That’s precisely why I try to steer clear of celebrity (and non-celebrity, yet thinly credentialed) know-it-alls peddling their formulas for parental nirvana in books. Ahem, I’m looking at you, Alicia Silverstone, Mayim Bialik, and Jenny McCarthy.

Parenting is a huge responsibility, intensely emotional, and, for lack of a better word, really freaking hard. There’s just so much to figure out at every stage, and often what works for one child does not work at all for the next.

The high stakes add a layer of intensity; it’s up to you to figure out the right path forward and your child’s future hangs in the balance (or at least seems to). From breast feeding to breast pumping, baby wearing to sleep schedules, staying home vs. working, vaccines, and redshirting…

In the face of such complexity and ambiguity, black and white answers can be very appealing. For starters, it’s a lot simpler to navigate than shades-of-grey.

Too bad parenting is a decidedly shades-of-grey experience!

That’s why I take (and recommend) a curiousity-based approach to parental challenges, whether it’s figuring out whether or not to vaccinate my child or medicate for ADHD. Rather than books with “the answer,” I seek books that will help me learn about a topic in all its complexity, understand and confront my own irrational fears, and help me better understand the root drivers of my child’s – or my own – behavior. In short, books that provide frameworks for thinking about challenges and big decisions rather than answers.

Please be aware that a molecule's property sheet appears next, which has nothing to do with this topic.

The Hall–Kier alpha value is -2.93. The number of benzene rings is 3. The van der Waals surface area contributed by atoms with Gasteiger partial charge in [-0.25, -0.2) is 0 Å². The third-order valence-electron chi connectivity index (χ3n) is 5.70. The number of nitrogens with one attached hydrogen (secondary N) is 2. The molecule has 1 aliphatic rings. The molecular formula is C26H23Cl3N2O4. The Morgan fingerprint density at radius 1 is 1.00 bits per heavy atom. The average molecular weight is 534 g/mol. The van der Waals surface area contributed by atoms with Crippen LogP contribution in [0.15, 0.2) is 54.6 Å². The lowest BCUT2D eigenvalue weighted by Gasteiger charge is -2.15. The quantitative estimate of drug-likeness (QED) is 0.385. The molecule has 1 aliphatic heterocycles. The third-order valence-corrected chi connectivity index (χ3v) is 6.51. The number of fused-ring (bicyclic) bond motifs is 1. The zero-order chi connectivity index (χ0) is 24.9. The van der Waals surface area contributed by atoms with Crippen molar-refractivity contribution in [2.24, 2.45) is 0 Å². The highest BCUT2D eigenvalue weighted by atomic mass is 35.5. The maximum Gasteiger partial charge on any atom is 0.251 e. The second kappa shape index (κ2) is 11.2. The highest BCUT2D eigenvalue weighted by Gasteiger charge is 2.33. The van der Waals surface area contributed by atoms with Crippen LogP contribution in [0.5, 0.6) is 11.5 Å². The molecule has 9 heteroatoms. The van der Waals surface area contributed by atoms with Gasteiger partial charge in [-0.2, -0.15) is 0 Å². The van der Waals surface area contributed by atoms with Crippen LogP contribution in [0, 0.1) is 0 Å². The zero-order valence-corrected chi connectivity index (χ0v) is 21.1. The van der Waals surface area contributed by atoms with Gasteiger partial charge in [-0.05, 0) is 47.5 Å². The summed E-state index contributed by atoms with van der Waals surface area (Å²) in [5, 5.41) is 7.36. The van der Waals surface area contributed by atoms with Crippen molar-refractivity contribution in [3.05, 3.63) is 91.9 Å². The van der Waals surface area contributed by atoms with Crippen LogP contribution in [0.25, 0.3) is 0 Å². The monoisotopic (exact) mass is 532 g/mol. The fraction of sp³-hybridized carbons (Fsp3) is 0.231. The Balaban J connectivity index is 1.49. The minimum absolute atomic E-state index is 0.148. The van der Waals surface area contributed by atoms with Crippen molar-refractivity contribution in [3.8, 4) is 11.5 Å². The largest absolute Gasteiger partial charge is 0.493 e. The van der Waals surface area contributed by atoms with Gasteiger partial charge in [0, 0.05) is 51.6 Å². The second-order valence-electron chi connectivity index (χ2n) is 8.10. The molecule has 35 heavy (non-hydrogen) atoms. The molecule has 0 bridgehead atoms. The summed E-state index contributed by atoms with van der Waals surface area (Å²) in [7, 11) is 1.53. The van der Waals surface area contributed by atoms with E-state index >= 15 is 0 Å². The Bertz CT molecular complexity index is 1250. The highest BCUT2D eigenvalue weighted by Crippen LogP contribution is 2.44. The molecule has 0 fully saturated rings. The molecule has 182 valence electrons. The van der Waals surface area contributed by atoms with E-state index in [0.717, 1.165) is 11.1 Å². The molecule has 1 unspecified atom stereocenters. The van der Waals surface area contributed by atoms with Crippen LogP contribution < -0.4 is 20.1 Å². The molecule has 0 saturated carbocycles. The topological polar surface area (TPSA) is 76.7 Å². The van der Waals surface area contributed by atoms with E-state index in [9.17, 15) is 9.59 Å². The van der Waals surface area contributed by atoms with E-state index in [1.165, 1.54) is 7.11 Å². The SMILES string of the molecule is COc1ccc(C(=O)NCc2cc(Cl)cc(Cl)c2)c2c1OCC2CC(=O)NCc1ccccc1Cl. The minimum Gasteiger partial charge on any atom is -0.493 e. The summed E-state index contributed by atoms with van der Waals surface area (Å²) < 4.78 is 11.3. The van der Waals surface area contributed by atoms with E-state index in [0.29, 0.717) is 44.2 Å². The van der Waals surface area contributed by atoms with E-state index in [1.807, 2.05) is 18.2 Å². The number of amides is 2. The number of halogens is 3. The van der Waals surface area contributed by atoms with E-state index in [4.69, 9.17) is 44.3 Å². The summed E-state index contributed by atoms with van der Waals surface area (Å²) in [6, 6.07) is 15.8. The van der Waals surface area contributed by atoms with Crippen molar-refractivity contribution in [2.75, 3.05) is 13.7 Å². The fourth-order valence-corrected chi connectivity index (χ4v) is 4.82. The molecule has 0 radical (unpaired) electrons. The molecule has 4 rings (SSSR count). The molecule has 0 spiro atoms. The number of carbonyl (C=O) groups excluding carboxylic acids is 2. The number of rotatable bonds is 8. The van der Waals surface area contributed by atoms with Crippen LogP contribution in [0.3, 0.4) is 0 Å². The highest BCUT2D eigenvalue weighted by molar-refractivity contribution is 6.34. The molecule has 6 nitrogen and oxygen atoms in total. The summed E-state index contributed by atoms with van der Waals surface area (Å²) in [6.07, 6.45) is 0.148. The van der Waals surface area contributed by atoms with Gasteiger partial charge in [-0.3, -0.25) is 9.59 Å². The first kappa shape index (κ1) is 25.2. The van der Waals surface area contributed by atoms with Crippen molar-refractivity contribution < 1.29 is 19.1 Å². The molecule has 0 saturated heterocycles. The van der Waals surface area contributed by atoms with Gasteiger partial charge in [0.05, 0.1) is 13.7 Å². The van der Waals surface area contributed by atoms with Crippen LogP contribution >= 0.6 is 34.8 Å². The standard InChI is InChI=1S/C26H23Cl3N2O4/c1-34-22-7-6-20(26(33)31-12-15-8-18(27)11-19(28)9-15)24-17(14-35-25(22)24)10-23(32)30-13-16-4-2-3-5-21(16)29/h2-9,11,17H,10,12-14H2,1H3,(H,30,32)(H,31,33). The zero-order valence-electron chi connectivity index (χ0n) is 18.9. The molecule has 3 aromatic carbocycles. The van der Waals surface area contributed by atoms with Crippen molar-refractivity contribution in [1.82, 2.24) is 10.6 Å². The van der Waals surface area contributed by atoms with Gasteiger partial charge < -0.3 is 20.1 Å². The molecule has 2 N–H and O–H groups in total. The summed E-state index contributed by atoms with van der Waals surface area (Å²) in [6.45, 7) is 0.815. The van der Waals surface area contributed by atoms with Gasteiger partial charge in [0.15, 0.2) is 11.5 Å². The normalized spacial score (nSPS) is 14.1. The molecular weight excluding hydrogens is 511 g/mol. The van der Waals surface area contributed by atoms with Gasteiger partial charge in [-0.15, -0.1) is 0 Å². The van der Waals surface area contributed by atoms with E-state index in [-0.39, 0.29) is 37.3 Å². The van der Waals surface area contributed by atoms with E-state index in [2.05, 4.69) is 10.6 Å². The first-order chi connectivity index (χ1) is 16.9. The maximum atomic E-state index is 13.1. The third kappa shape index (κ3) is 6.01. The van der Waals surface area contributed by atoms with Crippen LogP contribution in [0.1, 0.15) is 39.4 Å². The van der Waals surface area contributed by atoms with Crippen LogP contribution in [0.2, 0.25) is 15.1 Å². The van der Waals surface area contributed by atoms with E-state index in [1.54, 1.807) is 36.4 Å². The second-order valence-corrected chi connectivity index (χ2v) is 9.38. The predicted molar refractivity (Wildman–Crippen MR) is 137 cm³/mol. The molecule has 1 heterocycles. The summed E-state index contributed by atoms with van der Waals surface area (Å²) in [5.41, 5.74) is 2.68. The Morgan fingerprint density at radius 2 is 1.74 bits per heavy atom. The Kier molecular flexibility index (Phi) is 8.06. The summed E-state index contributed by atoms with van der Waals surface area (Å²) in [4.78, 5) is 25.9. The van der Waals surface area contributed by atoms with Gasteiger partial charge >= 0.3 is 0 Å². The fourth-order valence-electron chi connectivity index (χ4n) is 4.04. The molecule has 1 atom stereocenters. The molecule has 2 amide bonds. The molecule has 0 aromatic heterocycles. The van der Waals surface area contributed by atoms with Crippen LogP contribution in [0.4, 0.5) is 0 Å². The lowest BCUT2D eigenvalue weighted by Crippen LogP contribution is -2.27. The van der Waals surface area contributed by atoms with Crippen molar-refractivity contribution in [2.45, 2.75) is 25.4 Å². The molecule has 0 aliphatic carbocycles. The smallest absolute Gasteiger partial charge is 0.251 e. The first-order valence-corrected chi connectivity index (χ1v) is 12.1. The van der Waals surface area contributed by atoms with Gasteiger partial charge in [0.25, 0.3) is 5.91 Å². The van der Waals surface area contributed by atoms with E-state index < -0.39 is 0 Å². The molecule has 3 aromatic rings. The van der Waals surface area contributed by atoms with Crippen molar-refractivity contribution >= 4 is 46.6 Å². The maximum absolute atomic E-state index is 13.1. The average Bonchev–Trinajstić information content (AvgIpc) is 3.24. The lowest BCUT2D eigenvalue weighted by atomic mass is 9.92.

Here are 10 books that have caused me to think more deeply about important parenting decisions and methods that I think should be on the required reading list!

Next I’m on the hunt for a good book on redshirting…

Do you have any favorite parenting books that take a curiosity-based, scientific approach? I’d love to hear!